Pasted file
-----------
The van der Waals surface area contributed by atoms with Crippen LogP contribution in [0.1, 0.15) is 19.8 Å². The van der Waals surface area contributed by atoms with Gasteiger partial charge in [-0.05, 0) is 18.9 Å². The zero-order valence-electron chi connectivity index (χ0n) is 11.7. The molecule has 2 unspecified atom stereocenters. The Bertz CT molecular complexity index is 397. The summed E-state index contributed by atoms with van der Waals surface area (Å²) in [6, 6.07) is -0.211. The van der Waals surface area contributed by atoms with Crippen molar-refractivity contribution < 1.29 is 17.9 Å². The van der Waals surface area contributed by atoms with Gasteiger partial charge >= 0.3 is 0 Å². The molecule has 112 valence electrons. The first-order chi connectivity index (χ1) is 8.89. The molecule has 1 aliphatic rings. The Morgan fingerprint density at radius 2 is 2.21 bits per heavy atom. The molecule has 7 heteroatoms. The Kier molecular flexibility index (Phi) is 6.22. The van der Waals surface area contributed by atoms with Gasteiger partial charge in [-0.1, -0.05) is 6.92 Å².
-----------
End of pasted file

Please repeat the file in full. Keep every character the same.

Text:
The van der Waals surface area contributed by atoms with Crippen LogP contribution in [0.1, 0.15) is 19.8 Å². The van der Waals surface area contributed by atoms with Gasteiger partial charge in [-0.05, 0) is 18.9 Å². The zero-order valence-electron chi connectivity index (χ0n) is 11.7. The molecule has 2 unspecified atom stereocenters. The Bertz CT molecular complexity index is 397. The summed E-state index contributed by atoms with van der Waals surface area (Å²) in [6, 6.07) is -0.211. The van der Waals surface area contributed by atoms with Crippen molar-refractivity contribution < 1.29 is 17.9 Å². The van der Waals surface area contributed by atoms with Gasteiger partial charge >= 0.3 is 0 Å². The molecule has 112 valence electrons. The first-order chi connectivity index (χ1) is 8.89. The molecule has 1 aliphatic rings. The Morgan fingerprint density at radius 2 is 2.21 bits per heavy atom. The molecule has 7 heteroatoms. The Kier molecular flexibility index (Phi) is 6.22. The van der Waals surface area contributed by atoms with Gasteiger partial charge in [-0.1, -0.05) is 6.92 Å².